I have heavily updated / accessed table where I store serialized java objects. They are in the table for 2-3 hours (also are being updated during that period) and then removed. Size of table is around 300MB. I have spotted it is very, very often VACUUMed and wonder if changing the fillfactor would help?

2 Answers 2


The key words here are:

  1. "heavily updated"
  2. "in the table for 2-3 hours".

Point 1. is indication for a lower fill factor, while 2. is the opposite. It helps performance if multiple row versions are stored on the same data page. H.O.T. updates would achieve that. Read here or here. They need some wiggle room on the data page - like dead tuples or space reserved by a fillfactor < 100. But they can only do their thing, if no index involves any of the updated columns, which should be true for your case.

Another important factor here would be the tuple size (in comparison to your page size (which is most commonly 8 kb). More details in this related answer:

If the tuple size is 4 kb or more, reducing the fill factor would be futile, since there can never be more than one tuple on a data page. You might as well leave it at 100 (which is the default anyway). However, some data types are "toasted" and stored out-of-line if they exceed a size limit, so tuples requiring that much in the main relation fork are rare.

Whatever you do, VACUUM will be run often. And that's generally a good thing, I wouldn't worry about that. You create lots of dead tuples. VACUUM identifies dead rows that are not visible to any open transaction any more. The manual:

The standard form of VACUUM removes dead row versions in tables and indexes and marks the space available for future reuse.

Bold emphasis mine.
You can play with per-table settings for autovacuum to trigger it less (or more) often for this table only:

The default thresholds and scale factors are taken from postgresql.conf, but it is possible to override them on a table-by-table basis;

Bold emphasis mine. In particular with autovacuum_vacuum_threshold and autovacuum_vacuum_scale_factor. Running VACUUM a lot might actually be a good idea, instead of a very low fillfacter. That depends on access patterns. If all tuples live, say, 3 hours and each is updated several times, I would still lower the fillfactor to something like 50. You'll have to test and find the sweet spot.


All this aside, since your data seem to be volatile to begin with: use an UNLOGGED table:

Data written to unlogged tables is not written to the write-ahead log (see Chapter 29), which makes them considerably faster than ordinary tables. However, they are not crash-safe: an unlogged table is automatically truncated after a crash or unclean shutdown. The contents of an unlogged table are also not replicated to standby servers.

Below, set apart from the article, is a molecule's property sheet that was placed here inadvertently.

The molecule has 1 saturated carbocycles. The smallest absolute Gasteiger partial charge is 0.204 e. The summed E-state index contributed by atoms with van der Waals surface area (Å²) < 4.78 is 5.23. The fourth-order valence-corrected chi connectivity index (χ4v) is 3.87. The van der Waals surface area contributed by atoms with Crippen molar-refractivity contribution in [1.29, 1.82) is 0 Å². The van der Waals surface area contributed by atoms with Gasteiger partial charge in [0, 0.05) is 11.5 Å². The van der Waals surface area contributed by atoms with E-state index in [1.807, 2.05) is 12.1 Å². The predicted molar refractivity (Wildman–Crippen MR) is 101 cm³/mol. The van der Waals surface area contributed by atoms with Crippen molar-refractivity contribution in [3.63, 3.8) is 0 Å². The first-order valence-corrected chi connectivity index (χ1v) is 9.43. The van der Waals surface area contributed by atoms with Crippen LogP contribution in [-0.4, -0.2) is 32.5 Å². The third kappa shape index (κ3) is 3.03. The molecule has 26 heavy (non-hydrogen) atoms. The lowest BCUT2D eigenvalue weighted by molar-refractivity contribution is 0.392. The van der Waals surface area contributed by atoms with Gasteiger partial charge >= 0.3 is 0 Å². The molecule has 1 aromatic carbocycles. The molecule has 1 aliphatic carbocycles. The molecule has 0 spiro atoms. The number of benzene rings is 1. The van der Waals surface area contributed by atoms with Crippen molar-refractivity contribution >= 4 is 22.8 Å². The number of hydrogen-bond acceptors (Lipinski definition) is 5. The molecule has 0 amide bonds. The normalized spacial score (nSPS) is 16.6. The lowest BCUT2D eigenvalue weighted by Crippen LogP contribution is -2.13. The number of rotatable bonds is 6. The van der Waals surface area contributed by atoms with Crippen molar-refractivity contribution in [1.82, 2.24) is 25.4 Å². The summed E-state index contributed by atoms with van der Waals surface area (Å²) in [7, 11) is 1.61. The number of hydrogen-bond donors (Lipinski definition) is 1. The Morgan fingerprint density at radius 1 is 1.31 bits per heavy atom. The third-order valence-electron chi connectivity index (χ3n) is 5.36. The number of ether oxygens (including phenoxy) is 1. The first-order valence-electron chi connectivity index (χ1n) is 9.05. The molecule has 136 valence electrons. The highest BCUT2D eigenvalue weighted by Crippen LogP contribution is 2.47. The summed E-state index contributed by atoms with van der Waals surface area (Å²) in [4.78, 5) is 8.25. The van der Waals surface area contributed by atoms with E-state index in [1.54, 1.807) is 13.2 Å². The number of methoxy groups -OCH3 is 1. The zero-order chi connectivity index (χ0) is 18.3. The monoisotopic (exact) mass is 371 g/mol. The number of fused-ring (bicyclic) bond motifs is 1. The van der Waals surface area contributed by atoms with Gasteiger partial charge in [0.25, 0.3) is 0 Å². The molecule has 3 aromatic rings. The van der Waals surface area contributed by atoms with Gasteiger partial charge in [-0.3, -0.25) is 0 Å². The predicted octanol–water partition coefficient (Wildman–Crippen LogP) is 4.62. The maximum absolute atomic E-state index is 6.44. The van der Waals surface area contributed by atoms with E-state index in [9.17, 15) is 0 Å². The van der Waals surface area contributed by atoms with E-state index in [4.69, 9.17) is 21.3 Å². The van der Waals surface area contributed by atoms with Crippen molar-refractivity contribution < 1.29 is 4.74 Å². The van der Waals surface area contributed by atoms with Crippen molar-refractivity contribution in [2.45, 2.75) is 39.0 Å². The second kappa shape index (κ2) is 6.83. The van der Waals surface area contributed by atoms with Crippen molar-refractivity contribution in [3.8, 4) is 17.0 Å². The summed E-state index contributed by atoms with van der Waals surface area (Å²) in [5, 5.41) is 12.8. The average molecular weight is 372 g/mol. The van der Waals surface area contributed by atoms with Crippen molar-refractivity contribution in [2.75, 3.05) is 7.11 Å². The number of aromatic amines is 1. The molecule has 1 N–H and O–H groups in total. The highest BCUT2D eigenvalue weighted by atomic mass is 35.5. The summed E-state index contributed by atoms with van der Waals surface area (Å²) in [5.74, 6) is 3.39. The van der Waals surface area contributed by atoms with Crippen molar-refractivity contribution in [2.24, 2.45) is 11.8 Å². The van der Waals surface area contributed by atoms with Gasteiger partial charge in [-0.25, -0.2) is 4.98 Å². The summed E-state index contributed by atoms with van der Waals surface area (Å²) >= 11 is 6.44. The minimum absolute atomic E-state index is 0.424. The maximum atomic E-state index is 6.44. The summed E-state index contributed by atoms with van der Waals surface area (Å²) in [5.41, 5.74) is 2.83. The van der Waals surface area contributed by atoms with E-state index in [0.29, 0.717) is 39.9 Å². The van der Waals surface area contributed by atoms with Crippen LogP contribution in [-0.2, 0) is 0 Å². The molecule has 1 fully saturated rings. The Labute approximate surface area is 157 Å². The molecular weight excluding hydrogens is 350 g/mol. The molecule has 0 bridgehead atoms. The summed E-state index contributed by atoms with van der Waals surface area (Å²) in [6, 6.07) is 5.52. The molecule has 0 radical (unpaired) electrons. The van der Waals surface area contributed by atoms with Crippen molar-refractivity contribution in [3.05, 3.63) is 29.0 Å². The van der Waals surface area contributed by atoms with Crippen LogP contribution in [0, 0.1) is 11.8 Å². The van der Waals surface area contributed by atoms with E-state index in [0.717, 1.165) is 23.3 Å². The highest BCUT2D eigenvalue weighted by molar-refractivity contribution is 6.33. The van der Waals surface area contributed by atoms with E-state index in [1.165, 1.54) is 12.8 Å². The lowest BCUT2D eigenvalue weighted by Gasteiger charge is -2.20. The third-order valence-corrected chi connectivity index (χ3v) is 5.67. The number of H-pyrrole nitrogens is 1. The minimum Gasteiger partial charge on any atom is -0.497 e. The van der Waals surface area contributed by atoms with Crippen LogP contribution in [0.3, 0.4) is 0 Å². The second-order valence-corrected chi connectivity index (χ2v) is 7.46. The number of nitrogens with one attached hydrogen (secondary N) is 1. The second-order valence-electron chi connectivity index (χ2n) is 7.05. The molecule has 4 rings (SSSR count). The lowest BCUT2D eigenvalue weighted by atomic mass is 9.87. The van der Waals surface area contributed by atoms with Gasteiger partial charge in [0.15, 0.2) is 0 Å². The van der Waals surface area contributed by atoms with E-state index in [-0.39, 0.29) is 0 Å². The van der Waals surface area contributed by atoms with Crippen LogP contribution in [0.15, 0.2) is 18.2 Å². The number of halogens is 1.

Bold emphasis mine. Don't use this if your server might crash and you still need the data afterwards. But if we are talking about session data for web applications, this might be an acceptable price to pay.

Or, even more radical: Use a key-value store like Redis if you can do without the features and security provided by an RDBMS altogether.

  • I think UNLOGGED is exactly what I need
    – Michal
    Commented Mar 12, 2013 at 7:40

I'd suggest a key-value DBMS, but I throw this out there for interest's sake.

Instead of performing INSERT & DELETE statements, only do UPDATEs.

The table structure will be something like

ID      integer  -- sequential ID
Used    boolean  -- default FALSE
Object  -- whatever type is appropriate

The object-holding column will be of fixed length to avoid splits and row moves. Size this column to accommodate your objects and to efficiently fill a page on disk.

Pre-fill your table with as many rows as you will need and a few more.

When an object is to be written find a row with Used = False and UPDATE that row. When an object is to be destroyed, set it's Used to "False". There is no garbage created and hence no garbage collection.

Of course there are many, many exception conditions to handle (row overflow, table overflow, race conditions on ID usage etc.) but none are insurmountable.

  • As far as I understand, these UPDATEs typically still write a whole new copy of the row to disk unless it's a HOT update. So you still end up needing GC/Vacuuming over time. Commented Aug 19, 2016 at 14:28

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